Governments in Asia were not discouraged from maintaining flawed policies as long as lenders kept the capital flowing. Lenders, for their part, behaved imprudently with the knowledge that government money would be used in case of financial troubles. That knowledge by no means meant that investors did not care if a crisis erupted; but it led to the mispricing of risk and a change in the investment calculations of lenders. Thailand, Indonesia, and South Korea, after all, shared some common factors that should have led to more investor caution, but didn’t. Those factors included borrowing in foreign currencies and lending in domestic currency under pegged exchange rates; extensively borrowing in the short term while lending in the long term; lack of supervision of borrowers’ balance sheets by foreign lenders; government-directed credit; and shaky financial systems.[5] The financial crisis in Asia was created in Asia, but the aggravating effect of moral hazard was extensive. As Michael Prowse of the Financial Times commented after the Mexican bailout, “Rubin and Co. wanted to make global capitalism safe for the mutual fund investor. They actually made it far riskier.”[6]

An Expensive, Unjust Solution

IMF bailouts of Asian countries are expensive, bureaucratic, and fundamentally unjust solutions to currency crises. In the first place, the financial aid cuts investors’ losses rather than allowing them to bear the full responsibility for their decisions. Just as profits should not be socialized when times are good, neither should losses be socialized during difficult times. “The $57 billion committed to Korea,” Harvard economist Jeffrey Sachs observes, “didn’t help anybody but the banks.”[7] Unfortunately for the ordinary Asian citizens who had nothing to do with creating the crisis, they will be forced to pay for the added debt burden imposed by IMF loans.

IMF bailouts pose another burden on ordinary citizens because they don’t work very well. The Fund’s money goes to governments that have created the crisis to begin with and that have shown themselves to be unwilling or reluctant to introduce necessary reforms. Giving money to such governments does not tend to promote market reforms, it tends to delay them because it takes the pressure off of governments to change their policies. Rather, a suspension of loans will tend to concentrate the minds of policymakers in the various troubled countries. The reason, after all, that there is any talk today of market-reform is not because the IMF has shown up and suggested it is a good and necessary thing. That is fairly obvious. Economic reality is forcing the long-needed change. To the extent that the IMF steps in and provides money, those reforms will not be as forthcoming. Thus, the citizens of recipient Asian nations suffer the added burden of IMF intervention. Not only do they have to pay a greater debt; but they also have to suffer prolonged economic agony that is produced by the Fund’s bailouts.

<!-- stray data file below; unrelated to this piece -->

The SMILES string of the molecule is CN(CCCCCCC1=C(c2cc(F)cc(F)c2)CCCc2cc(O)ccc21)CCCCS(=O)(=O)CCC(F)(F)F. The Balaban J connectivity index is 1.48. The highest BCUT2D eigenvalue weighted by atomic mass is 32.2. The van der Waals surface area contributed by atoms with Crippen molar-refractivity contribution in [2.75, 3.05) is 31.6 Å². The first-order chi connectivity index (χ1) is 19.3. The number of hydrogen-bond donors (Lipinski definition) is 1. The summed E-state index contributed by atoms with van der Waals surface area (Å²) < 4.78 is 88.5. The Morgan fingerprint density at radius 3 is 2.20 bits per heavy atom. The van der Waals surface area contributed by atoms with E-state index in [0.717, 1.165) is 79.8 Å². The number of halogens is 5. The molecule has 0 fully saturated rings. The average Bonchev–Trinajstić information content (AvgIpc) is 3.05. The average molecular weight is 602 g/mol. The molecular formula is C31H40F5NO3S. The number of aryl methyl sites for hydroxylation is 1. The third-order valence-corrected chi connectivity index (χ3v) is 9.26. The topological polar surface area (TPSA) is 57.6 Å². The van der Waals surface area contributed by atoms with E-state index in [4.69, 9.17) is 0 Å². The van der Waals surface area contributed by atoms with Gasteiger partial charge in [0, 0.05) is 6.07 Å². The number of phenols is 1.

But what about the Fund’s “strong conditionality”? Don’t the strict conditions of IMF lending ensure that important policy changes will be made? Again, the record of long-term dependency of countries shows that conditionality has not worked well in the past. But besides the Fund’s poor record, there is good reason why the IMF has little credibility in imposing its conditions. As we have seen with Russia over the past several years, a country—especially a highly visible one—that does not stick to IMF conditions risks having its loans suspended. When loans are cut off, recipient governments tend to become more serious about reform. Note that the IMF encourages misbehaving governments to introduce reforms by cutting loans off; it is the cut off of credit that induces policy change.

Unfortunately, when policy changes are forthcoming, the IMF resumes lending. Indeed, the IMF has a bureaucratic incentive to lend. It simply cannot afford to watch countries reform on their own because it would risk making the IMF appear irrelevant. The resumption of financial aid starts the process over again and prolongs the period of reform. The Fund’s pressure to lend money in order to keep borrowers current on previous loans and to be able to ask for more money is well documented.[8] The IMF’s bureaucratic incentive to lend is also well known by both recipient governments and the IMF itself, making the Fund’s conditionality that much less credible.

Undermining Superior, Market Solutions

The third reason I oppose IMF bailouts is that they undermine superior, less expensive market solutions. In the absence of an IMF, creditors and debtors would do what creditors and debtors always do in cases of illiquidity or insolvency: they renegotiate debt or enter into bankruptcy procedures. In a world without the IMF, both parties would have an incentive to do so because the alternative, to do nothing, would mean a complete loss. Direct negotiations between private parties and bankruptcy procedures are essential if capitalism is to work. As James Glassman has stated, capitalism without bankruptcy is like Christianity without Hell. IMF bailouts, unfortunately, undermine one of the most important underpinnings of a free economy by overriding the market mechanism. There is simply no reason why international creditors and borrowers should be treated any differently than are lenders and debtors in the domestic market.